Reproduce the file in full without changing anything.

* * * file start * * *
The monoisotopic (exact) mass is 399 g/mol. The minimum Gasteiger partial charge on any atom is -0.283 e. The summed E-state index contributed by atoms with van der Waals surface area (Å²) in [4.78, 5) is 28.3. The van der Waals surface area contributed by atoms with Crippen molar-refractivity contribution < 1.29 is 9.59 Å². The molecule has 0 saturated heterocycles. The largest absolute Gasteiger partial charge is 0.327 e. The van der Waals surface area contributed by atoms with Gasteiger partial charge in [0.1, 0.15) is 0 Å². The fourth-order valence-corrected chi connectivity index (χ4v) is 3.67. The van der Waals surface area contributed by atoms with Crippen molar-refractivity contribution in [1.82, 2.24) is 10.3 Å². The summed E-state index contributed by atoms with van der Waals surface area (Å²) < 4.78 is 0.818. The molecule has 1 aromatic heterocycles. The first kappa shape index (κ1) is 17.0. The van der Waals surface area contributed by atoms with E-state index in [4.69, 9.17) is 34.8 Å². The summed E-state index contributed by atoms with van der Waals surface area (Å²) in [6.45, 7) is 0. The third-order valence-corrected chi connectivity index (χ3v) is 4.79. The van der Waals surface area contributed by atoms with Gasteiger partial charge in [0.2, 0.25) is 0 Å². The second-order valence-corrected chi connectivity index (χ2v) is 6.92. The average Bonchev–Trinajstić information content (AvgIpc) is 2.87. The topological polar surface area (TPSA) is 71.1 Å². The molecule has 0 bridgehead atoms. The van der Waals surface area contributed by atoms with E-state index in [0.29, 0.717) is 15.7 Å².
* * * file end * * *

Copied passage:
The monoisotopic (exact) mass is 399 g/mol. The minimum Gasteiger partial charge on any atom is -0.283 e. The summed E-state index contributed by atoms with van der Waals surface area (Å²) in [4.78, 5) is 28.3. The van der Waals surface area contributed by atoms with Crippen molar-refractivity contribution < 1.29 is 9.59 Å². The molecule has 0 saturated heterocycles. The largest absolute Gasteiger partial charge is 0.327 e. The van der Waals surface area contributed by atoms with Gasteiger partial charge in [0.1, 0.15) is 0 Å². The fourth-order valence-corrected chi connectivity index (χ4v) is 3.67. The van der Waals surface area contributed by atoms with Crippen molar-refractivity contribution in [1.82, 2.24) is 10.3 Å². The summed E-state index contributed by atoms with van der Waals surface area (Å²) < 4.78 is 0.818. The molecule has 1 aromatic heterocycles. The first kappa shape index (κ1) is 17.0. The van der Waals surface area contributed by atoms with E-state index in [4.69, 9.17) is 34.8 Å². The summed E-state index contributed by atoms with van der Waals surface area (Å²) in [6.45, 7) is 0. The third-order valence-corrected chi connectivity index (χ3v) is 4.79. The van der Waals surface area contributed by atoms with Gasteiger partial charge in [0.2, 0.25) is 0 Å². The second-order valence-corrected chi connectivity index (χ2v) is 6.92. The average Bonchev–Trinajstić information content (AvgIpc) is 2.87. The topological polar surface area (TPSA) is 71.1 Å². The molecule has 0 bridgehead atoms. The van der Waals surface area contributed by atoms with E-state index in [0.29, 0.717) is 15.7 Å².